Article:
IRS Commissioner Daniel Werfel has sent a letter to the Senate Finance Committee, acknowledging research findings that indicate Black taxpayers are disproportionately targeted for audits. In his letter, Werfel stated that the Internal Revenue Service (IRS) will be dedicating significant resources to investigating the reasons behind this disparity.
The acknowledgment by the IRS follows earlier research conducted this year, which revealed that Black Americans are up to five times more likely to undergo federal tax return audits compared to taxpayers from other racial backgrounds. This concerning information prompted lawmakers and policy experts to call for a review of the IRS auditing processes.
Werfel’s letter stated, “[O]ur initial findings support the conclusion that Black taxpayers may be audited at higher rates than would be expected given their share of the population.”
He further mentioned that the IRS plans to utilize some of the $80 billion funding received through the Inflation Reduction Act to better understand potential systemic biases in compliance strategies and treatments.
Following the IRS Commissioner’s admission of the disproportionate audit rates for Black Americans, several lawmakers have called for changes to address this issue.
Representative Bill Pascrell, Jr., a Democrat from New Jersey, expressed his concern.
“Earlier this year, Ways and Means Democrats underscored the importance of closing racial disparities in IRS audit rates and ensuring that all American taxpayers receive fair treatment,” said Pascrell. “Today, Commissioner Werfel publicly confirmed that audit rates are disproportionate.”
“He has committed the IRS to addressing the biased methodology used in the audit program and implementing changes to fix this issue by the next tax filing season,” said Pascrell. “Ways and Means Democrats will not rest in our quest to build a tax system that works fairly for all Americans and we will continue our rigorous oversight of the IRS to end these disparities.”
To determine the source of racial disparities, the IRS will evaluate its processes, including how it selects tax returns for audits.
Although the IRS does not track the race of filers, the earlier research study suggested that a flawed artificial intelligence algorithm utilized by the IRS to make auditing decisions may be responsible for the higher audit rate among Black taxpayers.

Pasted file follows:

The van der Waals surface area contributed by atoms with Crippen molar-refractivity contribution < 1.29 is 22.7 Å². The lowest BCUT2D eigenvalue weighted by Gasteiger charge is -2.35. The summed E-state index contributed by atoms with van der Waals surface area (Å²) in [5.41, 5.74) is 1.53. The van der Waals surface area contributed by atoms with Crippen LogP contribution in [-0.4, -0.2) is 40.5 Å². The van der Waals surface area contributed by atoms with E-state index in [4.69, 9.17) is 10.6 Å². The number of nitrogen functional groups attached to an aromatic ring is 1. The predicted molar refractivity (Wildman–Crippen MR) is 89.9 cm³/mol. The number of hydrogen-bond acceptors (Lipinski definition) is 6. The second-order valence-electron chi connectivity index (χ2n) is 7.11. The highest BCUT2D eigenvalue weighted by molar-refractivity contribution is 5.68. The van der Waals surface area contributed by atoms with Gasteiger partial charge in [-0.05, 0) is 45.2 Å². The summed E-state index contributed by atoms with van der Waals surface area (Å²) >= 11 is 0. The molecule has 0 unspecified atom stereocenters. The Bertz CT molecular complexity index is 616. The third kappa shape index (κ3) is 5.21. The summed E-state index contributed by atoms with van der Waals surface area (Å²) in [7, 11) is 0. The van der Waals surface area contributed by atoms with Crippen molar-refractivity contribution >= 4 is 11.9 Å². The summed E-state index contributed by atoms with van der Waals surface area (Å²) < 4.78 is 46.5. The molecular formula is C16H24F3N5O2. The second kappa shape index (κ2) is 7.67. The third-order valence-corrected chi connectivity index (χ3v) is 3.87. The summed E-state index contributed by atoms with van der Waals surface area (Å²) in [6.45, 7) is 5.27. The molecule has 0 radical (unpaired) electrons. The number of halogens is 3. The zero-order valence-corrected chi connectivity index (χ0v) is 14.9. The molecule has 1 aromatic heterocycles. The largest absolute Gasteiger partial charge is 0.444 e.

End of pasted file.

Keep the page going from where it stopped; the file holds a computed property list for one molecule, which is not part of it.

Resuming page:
Werfel mentioned the possibility of shifting the focus of the IRS auditing process to “broader tax issues” rather than primarily targeting the Earned Income Tax Credit (EITC). The EITC, aimed at low-wage workers, has a higher rate of erroneous claims and often leads to audits for low-income Americans.
The conservative Heritage Foundation estimates that nearly half of the tax returns claiming the EITC contain overclaimed amounts or are filed by individuals who are ineligible for the credit.
In his letter, Werfel emphasized the IRS’s commitment to identifying disparities across various dimensions, such as age, gender, geography, race, and ethnicity. The agency aims to continually refine compliance and enforcement approaches to enhance fairness in tax administration, maintain accountability to taxpayers, and incorporate research findings.
The IRS’s decision to address the audit disparities faced by Black taxpayers is seen as a positive step toward rectifying the systemic biases within the tax system.
The dedicated resources and commitment from the IRS to investigate and improve auditing practices could lead to a fairer tax administration process that upholds the principles of equality and accountability.